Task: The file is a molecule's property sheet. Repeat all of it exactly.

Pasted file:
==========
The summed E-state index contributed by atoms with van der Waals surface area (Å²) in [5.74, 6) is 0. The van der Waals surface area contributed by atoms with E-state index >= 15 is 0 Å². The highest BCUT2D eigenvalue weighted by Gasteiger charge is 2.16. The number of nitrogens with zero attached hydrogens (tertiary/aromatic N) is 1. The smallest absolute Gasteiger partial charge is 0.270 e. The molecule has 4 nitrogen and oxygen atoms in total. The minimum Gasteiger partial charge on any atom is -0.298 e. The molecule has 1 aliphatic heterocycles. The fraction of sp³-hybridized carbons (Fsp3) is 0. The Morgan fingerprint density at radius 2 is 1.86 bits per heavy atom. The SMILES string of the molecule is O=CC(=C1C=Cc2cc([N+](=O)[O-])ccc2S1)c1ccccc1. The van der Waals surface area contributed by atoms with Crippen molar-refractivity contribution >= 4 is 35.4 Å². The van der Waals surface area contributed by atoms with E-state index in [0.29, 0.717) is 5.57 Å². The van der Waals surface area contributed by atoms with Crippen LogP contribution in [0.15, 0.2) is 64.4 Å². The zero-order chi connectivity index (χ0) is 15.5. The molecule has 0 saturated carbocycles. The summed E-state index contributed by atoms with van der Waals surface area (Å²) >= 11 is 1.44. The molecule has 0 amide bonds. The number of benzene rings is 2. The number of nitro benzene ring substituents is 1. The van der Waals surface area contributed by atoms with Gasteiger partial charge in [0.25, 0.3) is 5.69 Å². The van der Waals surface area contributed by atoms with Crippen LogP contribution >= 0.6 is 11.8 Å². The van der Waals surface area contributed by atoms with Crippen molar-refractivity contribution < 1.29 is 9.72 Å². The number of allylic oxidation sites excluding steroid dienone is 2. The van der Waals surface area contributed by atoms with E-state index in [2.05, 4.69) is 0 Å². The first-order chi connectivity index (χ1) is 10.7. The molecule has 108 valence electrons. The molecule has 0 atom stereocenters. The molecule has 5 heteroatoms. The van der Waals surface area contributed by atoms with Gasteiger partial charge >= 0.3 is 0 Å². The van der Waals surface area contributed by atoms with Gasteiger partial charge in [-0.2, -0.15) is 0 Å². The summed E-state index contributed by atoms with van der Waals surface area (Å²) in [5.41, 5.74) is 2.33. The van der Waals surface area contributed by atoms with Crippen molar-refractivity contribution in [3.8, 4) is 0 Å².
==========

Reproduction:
The summed E-state index contributed by atoms with van der Waals surface area (Å²) in [5.74, 6) is 0. The van der Waals surface area contributed by atoms with E-state index >= 15 is 0 Å². The highest BCUT2D eigenvalue weighted by Gasteiger charge is 2.16. The number of nitrogens with zero attached hydrogens (tertiary/aromatic N) is 1. The smallest absolute Gasteiger partial charge is 0.270 e. The molecule has 4 nitrogen and oxygen atoms in total. The minimum Gasteiger partial charge on any atom is -0.298 e. The molecule has 1 aliphatic heterocycles. The fraction of sp³-hybridized carbons (Fsp3) is 0. The Morgan fingerprint density at radius 2 is 1.86 bits per heavy atom. The SMILES string of the molecule is O=CC(=C1C=Cc2cc([N+](=O)[O-])ccc2S1)c1ccccc1. The van der Waals surface area contributed by atoms with Crippen molar-refractivity contribution >= 4 is 35.4 Å². The van der Waals surface area contributed by atoms with E-state index in [0.29, 0.717) is 5.57 Å². The van der Waals surface area contributed by atoms with Crippen LogP contribution in [0.15, 0.2) is 64.4 Å². The zero-order chi connectivity index (χ0) is 15.5. The molecule has 0 saturated carbocycles. The summed E-state index contributed by atoms with van der Waals surface area (Å²) >= 11 is 1.44. The molecule has 0 amide bonds. The number of benzene rings is 2. The number of nitro benzene ring substituents is 1. The van der Waals surface area contributed by atoms with Gasteiger partial charge in [0.25, 0.3) is 5.69 Å². The van der Waals surface area contributed by atoms with Crippen LogP contribution >= 0.6 is 11.8 Å². The van der Waals surface area contributed by atoms with Crippen molar-refractivity contribution < 1.29 is 9.72 Å². The number of allylic oxidation sites excluding steroid dienone is 2. The van der Waals surface area contributed by atoms with E-state index in [2.05, 4.69) is 0 Å². The first-order chi connectivity index (χ1) is 10.7. The molecule has 108 valence electrons. The molecule has 0 atom stereocenters. The molecule has 5 heteroatoms. The van der Waals surface area contributed by atoms with Gasteiger partial charge >= 0.3 is 0 Å². The van der Waals surface area contributed by atoms with Gasteiger partial charge in [-0.2, -0.15) is 0 Å². The summed E-state index contributed by atoms with van der Waals surface area (Å²) in [5.41, 5.74) is 2.33. The van der Waals surface area contributed by atoms with Crippen molar-refractivity contribution in [3.8, 4) is 0 Å².